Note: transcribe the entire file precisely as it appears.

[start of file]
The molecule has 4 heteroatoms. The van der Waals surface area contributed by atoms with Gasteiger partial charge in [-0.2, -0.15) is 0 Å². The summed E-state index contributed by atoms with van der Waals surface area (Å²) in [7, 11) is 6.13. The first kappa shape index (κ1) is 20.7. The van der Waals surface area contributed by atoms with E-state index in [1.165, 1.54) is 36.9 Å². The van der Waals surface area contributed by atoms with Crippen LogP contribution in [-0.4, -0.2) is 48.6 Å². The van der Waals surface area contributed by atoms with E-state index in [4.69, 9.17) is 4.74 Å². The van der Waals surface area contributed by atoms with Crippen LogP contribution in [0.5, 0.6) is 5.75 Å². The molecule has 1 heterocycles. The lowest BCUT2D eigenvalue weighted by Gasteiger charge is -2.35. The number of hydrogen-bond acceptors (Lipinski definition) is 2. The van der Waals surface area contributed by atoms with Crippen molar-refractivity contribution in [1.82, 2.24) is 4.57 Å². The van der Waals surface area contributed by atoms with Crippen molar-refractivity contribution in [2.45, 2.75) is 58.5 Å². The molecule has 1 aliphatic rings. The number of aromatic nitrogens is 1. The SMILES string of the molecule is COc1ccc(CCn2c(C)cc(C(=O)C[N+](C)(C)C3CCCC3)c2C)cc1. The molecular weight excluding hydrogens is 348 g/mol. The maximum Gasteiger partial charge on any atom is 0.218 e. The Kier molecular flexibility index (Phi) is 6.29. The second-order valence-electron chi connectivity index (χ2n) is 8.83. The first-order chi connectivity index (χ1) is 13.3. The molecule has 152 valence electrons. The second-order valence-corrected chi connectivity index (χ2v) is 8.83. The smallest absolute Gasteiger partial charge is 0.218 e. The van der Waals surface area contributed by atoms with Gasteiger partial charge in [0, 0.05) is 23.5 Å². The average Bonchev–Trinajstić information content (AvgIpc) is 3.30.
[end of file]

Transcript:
The molecule has 4 heteroatoms. The van der Waals surface area contributed by atoms with Gasteiger partial charge in [-0.2, -0.15) is 0 Å². The summed E-state index contributed by atoms with van der Waals surface area (Å²) in [7, 11) is 6.13. The first kappa shape index (κ1) is 20.7. The van der Waals surface area contributed by atoms with E-state index in [1.165, 1.54) is 36.9 Å². The van der Waals surface area contributed by atoms with Crippen LogP contribution in [-0.4, -0.2) is 48.6 Å². The van der Waals surface area contributed by atoms with E-state index in [4.69, 9.17) is 4.74 Å². The van der Waals surface area contributed by atoms with Crippen LogP contribution in [0.5, 0.6) is 5.75 Å². The molecule has 1 heterocycles. The lowest BCUT2D eigenvalue weighted by Gasteiger charge is -2.35. The number of hydrogen-bond acceptors (Lipinski definition) is 2. The van der Waals surface area contributed by atoms with Crippen molar-refractivity contribution in [1.82, 2.24) is 4.57 Å². The van der Waals surface area contributed by atoms with Crippen molar-refractivity contribution in [2.45, 2.75) is 58.5 Å². The molecule has 1 aliphatic rings. The number of aromatic nitrogens is 1. The SMILES string of the molecule is COc1ccc(CCn2c(C)cc(C(=O)C[N+](C)(C)C3CCCC3)c2C)cc1. The molecular weight excluding hydrogens is 348 g/mol. The maximum Gasteiger partial charge on any atom is 0.218 e. The Kier molecular flexibility index (Phi) is 6.29. The second-order valence-electron chi connectivity index (χ2n) is 8.83. The first-order chi connectivity index (χ1) is 13.3. The molecule has 152 valence electrons. The second-order valence-corrected chi connectivity index (χ2v) is 8.83. The smallest absolute Gasteiger partial charge is 0.218 e. The van der Waals surface area contributed by atoms with Gasteiger partial charge in [0, 0.05) is 23.5 Å². The average Bonchev–Trinajstić information content (AvgIpc) is 3.30.